Bafta Video Game Awards: Destiny wins best game, but it's a good night for indie titles

Monument Valley, Lumino City and Never Alone all won awards

Oliver Cragg
Friday 13 March 2015 11:47
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In a night that was otherwise dominated by an array of creative indie titles, it was Destiny that was given the BAFTA for Best Game at the British Academy Games Awards.

Announced to a muted response from the attendees, last night’s success for Halo creator Bungie crowned them with their fourth BAFTA in total and saw them beat pre-show favourites Middle-Earth: Shadow of Mordor and Alien: Isolation.

Alien: Isolation, despite having the most nominations of all of the games up for an award, had to settle for an Audio Achievement nod, while Shadow of Mordor picked up the award for Game Design in recognition of its much-vaunted emergent gameplay style.

Aside from Destiny’s unexpected headlining victory, it was mainly a night of independent studios taking home their golden trophies, with the unique handmade puzzler Lumino City taking home the Artistic Achievement gong and the hauntingly beautiful Never Alone (Kisima Ingitchuna) taking home the Debut Game BAFTA.

The DLC add on chapter The Last of Us: Left Behind also struck a chord with the BAFTA Academy as Ashley Johnson picked up the Story award on behalf of the Naughty Dog team as well as her own second consecutive BAFTA in the Performer category for her role as Ellie.

Speaking after her win she discussed why she felt the Left Behind DLC stood out amongst other full length games: “After the full game and after connecting with the character of Ellie, I think people wanted to find out who she was.”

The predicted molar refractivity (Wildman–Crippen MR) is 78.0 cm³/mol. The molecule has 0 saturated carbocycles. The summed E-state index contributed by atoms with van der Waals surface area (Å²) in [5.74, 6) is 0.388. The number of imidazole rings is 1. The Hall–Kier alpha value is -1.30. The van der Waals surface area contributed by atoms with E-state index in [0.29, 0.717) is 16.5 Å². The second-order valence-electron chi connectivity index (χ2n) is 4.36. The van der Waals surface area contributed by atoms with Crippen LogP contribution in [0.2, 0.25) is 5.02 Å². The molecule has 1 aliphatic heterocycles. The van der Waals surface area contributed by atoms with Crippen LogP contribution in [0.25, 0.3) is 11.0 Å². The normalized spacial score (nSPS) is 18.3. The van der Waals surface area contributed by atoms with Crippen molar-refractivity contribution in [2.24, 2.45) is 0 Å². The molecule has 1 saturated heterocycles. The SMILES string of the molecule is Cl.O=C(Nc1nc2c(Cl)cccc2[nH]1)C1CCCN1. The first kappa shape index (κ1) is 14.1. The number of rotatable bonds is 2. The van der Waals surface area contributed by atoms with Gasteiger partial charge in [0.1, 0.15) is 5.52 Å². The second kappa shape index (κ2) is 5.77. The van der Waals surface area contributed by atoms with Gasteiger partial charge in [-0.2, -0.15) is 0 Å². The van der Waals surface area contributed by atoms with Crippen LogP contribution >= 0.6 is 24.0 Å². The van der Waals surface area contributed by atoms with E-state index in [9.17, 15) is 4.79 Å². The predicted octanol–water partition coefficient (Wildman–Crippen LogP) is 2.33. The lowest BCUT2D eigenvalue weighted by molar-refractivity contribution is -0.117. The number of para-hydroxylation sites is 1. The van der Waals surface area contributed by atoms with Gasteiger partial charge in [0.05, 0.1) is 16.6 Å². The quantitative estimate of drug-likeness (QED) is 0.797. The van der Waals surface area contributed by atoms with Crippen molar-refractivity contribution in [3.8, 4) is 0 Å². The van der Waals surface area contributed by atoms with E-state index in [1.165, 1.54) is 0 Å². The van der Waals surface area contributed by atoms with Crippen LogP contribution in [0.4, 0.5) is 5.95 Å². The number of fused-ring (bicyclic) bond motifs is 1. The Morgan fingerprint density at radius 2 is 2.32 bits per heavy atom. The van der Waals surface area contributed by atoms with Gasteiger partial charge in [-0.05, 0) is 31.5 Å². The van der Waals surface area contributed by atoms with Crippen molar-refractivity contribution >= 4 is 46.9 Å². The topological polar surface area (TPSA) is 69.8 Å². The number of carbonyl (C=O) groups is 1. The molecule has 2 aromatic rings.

She also talked about her conversations with the game’s Creative Director Neil Druckmann and his vision for depicting Ellie’s youthful relationship with her friend Riley and exploring the character’s homosexuality, while also confirming rather emphatically that she would love to return to the character in the future should the opportunity arise.

The charmingly addictive skateboarding game OlliOlli also saw off tough opposition in the Sport category, beating bigger budget titles like FIFA 15 and Forza Horizon 2 to the prize and the Roll7 team said it “felt awesome” to take home their own BAFTA while also talking up their recently released and well received sequel, OlliOlli 2.

Adventure game creator Tim Schafer, who missed out on the award for Story for his Kickstarter-funded Broken Age: Part 1 (but did manage to present the award for Game Design to one of his personal games of the show in Shadow of Mordor) took the time to chat about the diversity of games on display saying that the range of nominees showed “that it doesn’t matter how big or small you are [as a studio], it doesn’t effect the ability of a game to reach people and touch people”.

Rounding out the show, the BAFTA Fellowship for this year’s event was presented to David Braben OBE for his contributions to the game industry that most notably includes his work on the influential open-ended sandbox space sim Elite originally released in 1984.

Elsewhere, there were also wins for Far Cry 4 for Music, League of Legends for Persistent Game, Valiant Hearts for Original Property, Monument Valley for Mobile & Handheld and British Game, Minecraft: Console Editions for Family, The Vanishing of Ethan Carter for Game Innovation, Hearthstone: Heroes of Warcraft for Multiplayer and Chambara for the BAFTA Ones to Watch award.

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